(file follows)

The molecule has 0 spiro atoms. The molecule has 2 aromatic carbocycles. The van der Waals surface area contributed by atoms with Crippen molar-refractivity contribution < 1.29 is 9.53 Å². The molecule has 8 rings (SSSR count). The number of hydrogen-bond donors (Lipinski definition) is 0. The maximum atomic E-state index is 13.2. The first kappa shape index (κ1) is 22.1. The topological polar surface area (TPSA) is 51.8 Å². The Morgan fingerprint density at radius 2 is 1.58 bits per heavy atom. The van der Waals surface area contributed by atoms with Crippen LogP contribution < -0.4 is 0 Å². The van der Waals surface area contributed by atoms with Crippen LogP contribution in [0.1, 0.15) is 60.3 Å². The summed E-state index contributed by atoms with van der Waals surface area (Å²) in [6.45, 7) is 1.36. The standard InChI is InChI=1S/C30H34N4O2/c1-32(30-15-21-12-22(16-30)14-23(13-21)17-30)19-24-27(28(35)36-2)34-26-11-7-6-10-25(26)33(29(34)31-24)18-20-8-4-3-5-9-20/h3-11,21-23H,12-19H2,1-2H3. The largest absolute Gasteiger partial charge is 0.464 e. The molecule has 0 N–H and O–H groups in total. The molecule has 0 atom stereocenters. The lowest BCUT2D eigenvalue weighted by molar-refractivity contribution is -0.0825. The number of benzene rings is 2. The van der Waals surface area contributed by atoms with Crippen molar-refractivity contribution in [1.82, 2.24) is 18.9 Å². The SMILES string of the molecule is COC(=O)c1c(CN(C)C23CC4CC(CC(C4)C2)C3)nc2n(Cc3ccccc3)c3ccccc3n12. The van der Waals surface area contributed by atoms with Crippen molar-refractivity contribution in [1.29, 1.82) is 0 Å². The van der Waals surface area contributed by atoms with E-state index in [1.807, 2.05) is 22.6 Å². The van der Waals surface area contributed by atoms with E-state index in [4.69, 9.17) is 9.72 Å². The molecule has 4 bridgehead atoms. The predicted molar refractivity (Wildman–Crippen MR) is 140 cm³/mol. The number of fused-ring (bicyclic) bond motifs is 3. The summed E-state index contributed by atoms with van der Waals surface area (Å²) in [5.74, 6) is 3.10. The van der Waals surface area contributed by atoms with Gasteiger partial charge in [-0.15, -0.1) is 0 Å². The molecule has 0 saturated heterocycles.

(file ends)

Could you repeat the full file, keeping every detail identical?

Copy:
The molecule has 0 spiro atoms. The molecule has 2 aromatic carbocycles. The van der Waals surface area contributed by atoms with Crippen molar-refractivity contribution < 1.29 is 9.53 Å². The molecule has 8 rings (SSSR count). The number of hydrogen-bond donors (Lipinski definition) is 0. The maximum atomic E-state index is 13.2. The first kappa shape index (κ1) is 22.1. The topological polar surface area (TPSA) is 51.8 Å². The Morgan fingerprint density at radius 2 is 1.58 bits per heavy atom. The van der Waals surface area contributed by atoms with Crippen LogP contribution < -0.4 is 0 Å². The van der Waals surface area contributed by atoms with Crippen LogP contribution in [0.1, 0.15) is 60.3 Å². The summed E-state index contributed by atoms with van der Waals surface area (Å²) in [6.45, 7) is 1.36. The standard InChI is InChI=1S/C30H34N4O2/c1-32(30-15-21-12-22(16-30)14-23(13-21)17-30)19-24-27(28(35)36-2)34-26-11-7-6-10-25(26)33(29(34)31-24)18-20-8-4-3-5-9-20/h3-11,21-23H,12-19H2,1-2H3. The largest absolute Gasteiger partial charge is 0.464 e. The molecule has 0 N–H and O–H groups in total. The molecule has 0 atom stereocenters. The lowest BCUT2D eigenvalue weighted by molar-refractivity contribution is -0.0825. The number of benzene rings is 2. The van der Waals surface area contributed by atoms with Crippen molar-refractivity contribution in [1.82, 2.24) is 18.9 Å². The SMILES string of the molecule is COC(=O)c1c(CN(C)C23CC4CC(CC(C4)C2)C3)nc2n(Cc3ccccc3)c3ccccc3n12. The van der Waals surface area contributed by atoms with Crippen molar-refractivity contribution in [1.29, 1.82) is 0 Å². The van der Waals surface area contributed by atoms with E-state index in [1.807, 2.05) is 22.6 Å². The van der Waals surface area contributed by atoms with E-state index in [4.69, 9.17) is 9.72 Å². The molecule has 4 bridgehead atoms. The predicted molar refractivity (Wildman–Crippen MR) is 140 cm³/mol. The number of fused-ring (bicyclic) bond motifs is 3. The summed E-state index contributed by atoms with van der Waals surface area (Å²) in [5.74, 6) is 3.10. The van der Waals surface area contributed by atoms with Gasteiger partial charge in [-0.15, -0.1) is 0 Å². The molecule has 0 saturated heterocycles.